September 14, 2011


In Mere Christianity C.S.Lewis warned us about elevating one virtue or characteristic too high**. His example was love, an apt one for the time he wrote in, and in many ways an apt one of our time as well. However if I had to guess I would say our current cultural's most preferred virtue, the thing that we are told must be protected at all cost is; freedom.

It is my belief that we are beginning to see the disastrous affects of making freedom the unquestionable, unassailable virtue that all other virtues, laws and desires must bow to. Not to put to fine a point on it but I believe our cultures quest for ultimate freedom will doom us.

I know there are people at this point that may not know what I am going to say, but they are fairly sure they are going to disagree. So before I try to make my theological point I would like for you reflect on these questions;

In the last 10 years how many bombs have been droped, homes destroyed, and lives lost all in the name of freedom?

How many wayward or dangerous adults have become so because as children they were untrained, and undisciplined for fear of stifling their freedom?

How many people have been told that they have the freedom to become whatever they want, only to be crushed by the sea of endless possibilities and ultimately become nothing?

This Is What Many People Sound Like To Me
Now that is off my chest please allow me to get to the heart of my theological concern. One major argument I have heard lately for disbelief in God is based on the idea of freedom. The argument goes something like this: 

'Do you really want God to exist? God after all is nosy. He cares about what you eat, what you drink, who you sleep with, how you spend your money and so on. In fact he could be called a voyeuristic god. The worst thing is after he is done nosing around in your business (I.E. your freedom) he proclaims judgement on you for doing things differently then he thinks you ought to. This is of course ridiculous; why would God make you free if he was going to punish you for using said freedom? If there is a god out there, and there almost certainly is not, you can be sure that he/she/it has better things to do then to check up on what type of fabric you use to make your clothes with."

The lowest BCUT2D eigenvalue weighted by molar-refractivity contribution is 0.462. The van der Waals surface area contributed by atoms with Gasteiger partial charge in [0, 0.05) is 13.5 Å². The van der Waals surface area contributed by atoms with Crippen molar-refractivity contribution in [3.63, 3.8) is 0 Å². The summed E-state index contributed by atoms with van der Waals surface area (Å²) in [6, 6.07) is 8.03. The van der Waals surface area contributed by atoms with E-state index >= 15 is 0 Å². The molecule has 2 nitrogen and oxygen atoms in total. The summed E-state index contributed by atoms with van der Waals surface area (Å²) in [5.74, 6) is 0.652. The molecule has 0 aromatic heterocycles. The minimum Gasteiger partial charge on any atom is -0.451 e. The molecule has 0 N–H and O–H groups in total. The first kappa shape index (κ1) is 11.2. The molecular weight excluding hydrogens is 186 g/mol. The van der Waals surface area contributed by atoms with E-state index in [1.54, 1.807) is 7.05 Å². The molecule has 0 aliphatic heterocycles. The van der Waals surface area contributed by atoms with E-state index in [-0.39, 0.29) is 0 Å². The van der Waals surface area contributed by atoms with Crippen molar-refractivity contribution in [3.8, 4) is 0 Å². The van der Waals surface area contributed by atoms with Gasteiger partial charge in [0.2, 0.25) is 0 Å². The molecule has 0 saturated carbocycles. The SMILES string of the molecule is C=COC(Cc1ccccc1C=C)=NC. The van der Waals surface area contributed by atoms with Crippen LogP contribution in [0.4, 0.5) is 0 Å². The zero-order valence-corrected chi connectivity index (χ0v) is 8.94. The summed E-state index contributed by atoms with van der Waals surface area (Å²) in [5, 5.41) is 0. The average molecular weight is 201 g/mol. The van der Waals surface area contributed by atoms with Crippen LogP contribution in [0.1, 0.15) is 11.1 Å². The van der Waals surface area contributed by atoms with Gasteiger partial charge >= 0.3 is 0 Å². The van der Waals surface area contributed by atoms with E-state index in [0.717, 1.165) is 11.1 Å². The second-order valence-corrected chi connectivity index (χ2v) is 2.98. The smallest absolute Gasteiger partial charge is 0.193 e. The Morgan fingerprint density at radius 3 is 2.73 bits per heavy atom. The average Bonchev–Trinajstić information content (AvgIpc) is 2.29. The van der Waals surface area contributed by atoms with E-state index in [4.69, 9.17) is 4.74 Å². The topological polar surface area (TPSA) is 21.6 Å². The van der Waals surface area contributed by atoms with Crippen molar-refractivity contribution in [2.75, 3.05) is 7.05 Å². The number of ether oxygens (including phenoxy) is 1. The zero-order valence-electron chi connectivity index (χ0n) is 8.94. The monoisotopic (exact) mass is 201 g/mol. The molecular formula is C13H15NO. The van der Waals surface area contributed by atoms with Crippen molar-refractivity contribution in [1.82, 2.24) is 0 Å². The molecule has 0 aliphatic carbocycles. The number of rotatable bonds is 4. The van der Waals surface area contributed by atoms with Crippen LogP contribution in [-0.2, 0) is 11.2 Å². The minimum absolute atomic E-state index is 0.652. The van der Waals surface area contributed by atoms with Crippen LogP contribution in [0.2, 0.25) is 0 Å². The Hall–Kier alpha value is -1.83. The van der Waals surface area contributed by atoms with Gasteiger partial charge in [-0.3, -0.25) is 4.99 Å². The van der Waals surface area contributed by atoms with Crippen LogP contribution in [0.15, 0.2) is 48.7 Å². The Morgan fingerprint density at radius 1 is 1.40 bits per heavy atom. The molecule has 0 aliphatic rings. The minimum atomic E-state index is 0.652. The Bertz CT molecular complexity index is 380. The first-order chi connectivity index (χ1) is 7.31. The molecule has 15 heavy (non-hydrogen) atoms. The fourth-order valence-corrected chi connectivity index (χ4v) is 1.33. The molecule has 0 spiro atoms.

Now there are a number of problems with this line of thinking but I will only briefly cover two. 

First this line of thinking is completely out of step with almost all forms of religious thought until very recently. For as long as there has been a belief in the gods/God, that reality was thought to have consequences both positive and negative depending at least somewhat on what we did. While some thinkers have imagined a somewhat more distant deity, that had more to do with the likelihood of miracles. It really only seems to be the last 2 or 3 generations that have come up with the idea that no one, not even God himself has the right to tell us what to do.

However the newness of this idea is hardly a reason to say it is wrong. In fact given the generally accepted axiom that newer is better, many would consider it's newness a positive. That brings me to my second and more serious concern. Just because I want God to be a certain way, or not a certain way does not in fact mean that God will or will not be that way. 

After all I find the fact that I have to pay my rent, and my student loans to highly intrusive to my financial freedom. These bills greatly inhibit my ability to do as I please with my money. However my distaste for paying these bills do not cause my bill collectors to rethink their policy of asking me for money. Also I suspect that explaining to them after months of non payment that their bills were bothersome to me would not stop them from kicking me out of my house, and taking me to collections.

The same is true for God. Not wanting God to care about things like my sexual behaviour, whether I am or am not a lair, or how I use my money is not a good reason to think that God will not in fact care about those things. 

Right now many of us are so enamored by the false freedom Western society offers, the right to do whatever I feel like we are in grave danger of missing the true freedom offered by God, being freed from sin so I can finally becoming the person I was always meant to be. So maybe we are not free. Maybe we simply are not free enough. We are willing to settled for the right to do things as I please, but we miss out on finding out what really will please.

What do you think, are we too free, or are we not free enough?

**By the way, this point is of great practical consequence. The most dangerous thing you can do is to take any one impulse of your own nature and set it up as the thing you ought to follow at all costs. There is not one of them which will not make us into devils if we set it up as an absolute guide. You might think love of humanity in general was safe, but it is not. If you leave out justice you will find yourself breaking agreements and faking evidence in trials "for the sake of humanity," and become in the end a cruel and treacherous man. C.S. Lewis